To examine the expression patterns of OsPIN3t and observe whether the OsPIN3t promoter is responsive to drought stress in rice, the OsPIN3tpro::GUS rice lines were used in the following experiment. Histochemical analysis of T1 rice plants showed that the strongest signals were found in the coleoptile and vascular bundles of leaves, roots, and shoots, whereas weak signals were found in lamina joints. No GUS staining was observed in transgenic rice seeds or in floral parts, except for the vascular bundles of the lemma and filament (Figure 4a–h). To assess whether OsPIN3t is involved in the drought stress response, GUS staining and GUS activity were monitored in OsPIN3tpro::GUS lines under PEG-induced osmotic stress (Lagerwerff et al., 1961). The GUS staining in coleoptiles and GUS activity in whole transgenic rice plants were greatly increased following exposure to 20% PEG stress (Figure 4i,j).
To further confirm the change in the OsPIN3t transcriptional level in response to drought stress, we analyzed the OsPIN3t expression level in WT, OE and RNAi rice plants under drought stress conditions. We also tested the effect of 20% PEG treatment on seed germination in OsPIN3t OE and RNAi plants. Under normal conditions, there were no significant differences in the seed germination rates or visible phenotypes of transgenic lines or WT plants; however, the OE plants exhibited longer roots (Figure 5a; seedlings in 1/2 MS medium). We next placed the T2 generation of OE, RNAi and WT seeds onto 1/2 MS medium containing 20% PEG (or medium without PEG as a control) and allowed the seeds to germinate and grow into seedlings. There was a noticeable difference between the seedlings grown under the PEG treatment (Figure 5b). The OE seedlings exhibited better shoot growth, longer roots, and a greater number of adventitious roots than the RNAi and WT plants. The growth of RNAi and WT plants was also inhibited by PEG treatment compared with the growth of OE plants. Using OsACTIN1 as a reference gene, the OE lines showed higher OsPIN3t expression levels than the RNAi and WT plants (Figure 5c). These data suggested that PEG-induced osmotic stress induced OsPIN3t expression. Moreover, the expression levels of two drought-responsive genes, OsDREB2A (Figure 5d) and OsAP37, were higher in OE plants than in WT plants under stress conditions. Therefore, the overexpression of OsPIN3t led to up-regulation of OsDREB2A and OsAP37 and increased tolerance of rice plants to drought stress (Kim and Kim, 2009; Oh et al., 2009).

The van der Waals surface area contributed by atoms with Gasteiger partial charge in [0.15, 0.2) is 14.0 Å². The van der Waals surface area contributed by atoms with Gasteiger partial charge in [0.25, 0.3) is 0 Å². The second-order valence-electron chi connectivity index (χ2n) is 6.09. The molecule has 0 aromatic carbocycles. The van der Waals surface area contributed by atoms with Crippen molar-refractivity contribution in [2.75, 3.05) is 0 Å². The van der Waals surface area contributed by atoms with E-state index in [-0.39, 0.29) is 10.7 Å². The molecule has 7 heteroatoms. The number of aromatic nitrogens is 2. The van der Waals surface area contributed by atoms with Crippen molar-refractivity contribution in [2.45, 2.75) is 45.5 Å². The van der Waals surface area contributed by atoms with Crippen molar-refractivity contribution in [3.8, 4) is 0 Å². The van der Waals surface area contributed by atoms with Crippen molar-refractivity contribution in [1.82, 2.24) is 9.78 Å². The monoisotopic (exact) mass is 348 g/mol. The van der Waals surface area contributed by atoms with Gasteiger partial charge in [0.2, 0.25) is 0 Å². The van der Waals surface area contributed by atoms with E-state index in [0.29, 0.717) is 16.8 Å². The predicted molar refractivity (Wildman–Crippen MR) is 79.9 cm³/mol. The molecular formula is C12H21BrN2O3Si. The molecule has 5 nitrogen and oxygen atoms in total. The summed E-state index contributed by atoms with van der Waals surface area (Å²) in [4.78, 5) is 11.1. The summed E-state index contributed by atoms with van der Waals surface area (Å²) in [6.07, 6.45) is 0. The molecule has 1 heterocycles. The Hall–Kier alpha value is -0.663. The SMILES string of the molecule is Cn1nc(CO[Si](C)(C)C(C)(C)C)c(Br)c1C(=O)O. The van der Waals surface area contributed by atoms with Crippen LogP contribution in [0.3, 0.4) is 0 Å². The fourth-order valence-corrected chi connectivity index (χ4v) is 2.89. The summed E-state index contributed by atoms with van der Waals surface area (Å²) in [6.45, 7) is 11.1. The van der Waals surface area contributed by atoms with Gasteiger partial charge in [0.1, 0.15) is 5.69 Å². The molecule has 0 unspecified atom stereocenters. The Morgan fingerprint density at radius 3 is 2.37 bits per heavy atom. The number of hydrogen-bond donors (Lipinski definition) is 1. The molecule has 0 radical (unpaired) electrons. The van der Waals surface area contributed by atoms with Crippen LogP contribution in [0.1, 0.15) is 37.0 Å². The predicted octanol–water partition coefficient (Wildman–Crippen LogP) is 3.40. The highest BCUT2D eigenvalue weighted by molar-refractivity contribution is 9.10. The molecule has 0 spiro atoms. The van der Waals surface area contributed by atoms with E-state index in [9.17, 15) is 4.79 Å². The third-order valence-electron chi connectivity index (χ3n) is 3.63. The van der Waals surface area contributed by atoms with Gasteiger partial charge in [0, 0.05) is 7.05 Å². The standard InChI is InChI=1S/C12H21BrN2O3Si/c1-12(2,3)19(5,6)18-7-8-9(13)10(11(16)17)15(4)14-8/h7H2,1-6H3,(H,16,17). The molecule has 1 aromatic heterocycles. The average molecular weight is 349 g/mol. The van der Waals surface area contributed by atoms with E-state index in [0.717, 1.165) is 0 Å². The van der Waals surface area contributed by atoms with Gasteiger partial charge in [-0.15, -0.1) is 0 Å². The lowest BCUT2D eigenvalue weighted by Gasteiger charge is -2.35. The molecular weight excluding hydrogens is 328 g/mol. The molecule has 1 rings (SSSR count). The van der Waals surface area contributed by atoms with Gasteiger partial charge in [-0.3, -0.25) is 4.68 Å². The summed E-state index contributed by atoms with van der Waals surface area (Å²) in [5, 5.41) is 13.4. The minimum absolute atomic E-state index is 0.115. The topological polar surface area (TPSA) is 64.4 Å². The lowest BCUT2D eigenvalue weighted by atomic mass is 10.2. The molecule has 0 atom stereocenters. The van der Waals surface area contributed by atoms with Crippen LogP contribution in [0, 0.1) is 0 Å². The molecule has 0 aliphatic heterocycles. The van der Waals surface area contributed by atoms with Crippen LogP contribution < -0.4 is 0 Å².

To assay survival rates of rice plants under PEG-induced osmotic stress or water stress conditions, we did the followed experiments. First, 10-day-old OE, RNAi and WT seedlings were transferred to 1/2 MS liquid medium containing 20% PEG for 7 days and allowed to recover under normal conditions for another 7 days. The plants that did not grow after the recovery period were considered to be dead. At the end of the assay, more OE seedlings survived than RNAi and WT seedlings, which were greatly withered (Figure 5e). Second, when OE, RNAi, and WT seeds germinated in soil, similar germination rates and almost the same rice plant seedling growth was shown for all three lines (Figure S4a). Last, the 5-day-old seedlings were subjected to soil without the provision of water for 6 days, and the survival rates of the three lines were very different (Figure S4b,c). Our data suggest that the OsPIN3t gene plays inter-related roles under drought stress conditions.
Phenotypes of rice overexpressing OsPIN3t
To better understand the function of OsPIN3t in rice, quantitative RT-PCR was performed using WT, OE, and RNAi plants. The results showed that OsPIN3t expression was strongly increased in the shoot apex, shoot, root, and panicle in the independent OE lines but was significantly decreased in the RNAi lines compared with the WT lines (Figure S5). Three independent homozygous RNAi lines (RNAi plants R3, R6, and R7) and three homozygous OE lines (OE plants OE3, OE8, and OE9) were used for further analysis. The results indicated that the OsPIN3t transcriptional levels were similar for the individuals of each of the three kinds of transgenic rice line (Figure S6). In the OE plants, several agronomic traits were different from in the WT plants, including significantly increased root lengths and numbers of adventitious roots. In 10 days, the RNAi seedlings exhibited shorter shoots and roots than the WT and OE plants (Figure 6a–c). On the 14th day after germination, the shoots and roots of RNAi seedlings were slightly longer and shorter, respectively, than those of WT plants, and the shoots of the OE plants were the shortest of the three types (Figure 6d–f). These differences were maintained into the mature stage in the rice plants (Figure 6g). The OE lines also presented more effective tillers and a higher average seed set percentage than the WT and RNAi plants (Figure 6h,i).
Although the OsPIN3t OE plants exhibited shorter shoots and slightly lower thousand kernel weights (TKWs), these plants presented more effective tillers and higher average rates of seed setting (Figure 6h,i). The OE and WT plants showed similar seed and panicle phenotypes to WT and transgenic rice (Figure S7), and similar yields per plant under normal conditions; the RNAi plants showed fewer effective tillers, lower seed setting rates, lower TKWs, and a lower yield per plant compared with the WT and OE plants.